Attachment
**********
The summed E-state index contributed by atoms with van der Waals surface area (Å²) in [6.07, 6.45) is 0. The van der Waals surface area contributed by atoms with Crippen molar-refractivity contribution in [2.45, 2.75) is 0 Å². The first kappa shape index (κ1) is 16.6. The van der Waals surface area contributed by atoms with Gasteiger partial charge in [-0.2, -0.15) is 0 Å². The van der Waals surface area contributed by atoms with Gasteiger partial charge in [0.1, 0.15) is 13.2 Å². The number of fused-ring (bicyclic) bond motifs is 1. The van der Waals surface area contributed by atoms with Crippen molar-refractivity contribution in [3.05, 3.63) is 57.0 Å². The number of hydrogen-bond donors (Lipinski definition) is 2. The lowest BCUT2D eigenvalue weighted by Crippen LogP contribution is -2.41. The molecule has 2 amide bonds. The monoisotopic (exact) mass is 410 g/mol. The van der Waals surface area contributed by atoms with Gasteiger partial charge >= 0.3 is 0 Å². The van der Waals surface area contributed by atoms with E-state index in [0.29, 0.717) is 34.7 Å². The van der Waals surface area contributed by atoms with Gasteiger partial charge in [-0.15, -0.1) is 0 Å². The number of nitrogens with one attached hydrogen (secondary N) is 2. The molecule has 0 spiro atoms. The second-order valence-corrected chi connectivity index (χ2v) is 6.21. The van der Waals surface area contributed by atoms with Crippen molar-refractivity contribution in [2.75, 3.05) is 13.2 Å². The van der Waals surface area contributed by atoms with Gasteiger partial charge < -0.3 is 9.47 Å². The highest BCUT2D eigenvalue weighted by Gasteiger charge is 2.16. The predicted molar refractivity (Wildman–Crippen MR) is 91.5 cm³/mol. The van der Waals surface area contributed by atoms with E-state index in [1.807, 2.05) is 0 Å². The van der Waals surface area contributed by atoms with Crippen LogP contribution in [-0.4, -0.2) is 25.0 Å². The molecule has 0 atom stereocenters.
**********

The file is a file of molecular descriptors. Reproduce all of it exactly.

The summed E-state index contributed by atoms with van der Waals surface area (Å²) in [6.07, 6.45) is 0. The van der Waals surface area contributed by atoms with Crippen molar-refractivity contribution in [2.45, 2.75) is 0 Å². The first kappa shape index (κ1) is 16.6. The van der Waals surface area contributed by atoms with Gasteiger partial charge in [-0.2, -0.15) is 0 Å². The van der Waals surface area contributed by atoms with Gasteiger partial charge in [0.1, 0.15) is 13.2 Å². The number of fused-ring (bicyclic) bond motifs is 1. The van der Waals surface area contributed by atoms with Crippen molar-refractivity contribution in [3.05, 3.63) is 57.0 Å². The number of hydrogen-bond donors (Lipinski definition) is 2. The lowest BCUT2D eigenvalue weighted by Crippen LogP contribution is -2.41. The molecule has 2 amide bonds. The monoisotopic (exact) mass is 410 g/mol. The van der Waals surface area contributed by atoms with Gasteiger partial charge >= 0.3 is 0 Å². The van der Waals surface area contributed by atoms with E-state index in [0.29, 0.717) is 34.7 Å². The van der Waals surface area contributed by atoms with Gasteiger partial charge in [-0.15, -0.1) is 0 Å². The number of nitrogens with one attached hydrogen (secondary N) is 2. The molecule has 0 spiro atoms. The second-order valence-corrected chi connectivity index (χ2v) is 6.21. The van der Waals surface area contributed by atoms with Crippen molar-refractivity contribution in [2.75, 3.05) is 13.2 Å². The van der Waals surface area contributed by atoms with Gasteiger partial charge < -0.3 is 9.47 Å². The highest BCUT2D eigenvalue weighted by Gasteiger charge is 2.16. The predicted molar refractivity (Wildman–Crippen MR) is 91.5 cm³/mol. The van der Waals surface area contributed by atoms with E-state index in [1.807, 2.05) is 0 Å². The van der Waals surface area contributed by atoms with Crippen LogP contribution in [-0.4, -0.2) is 25.0 Å². The molecule has 0 atom stereocenters.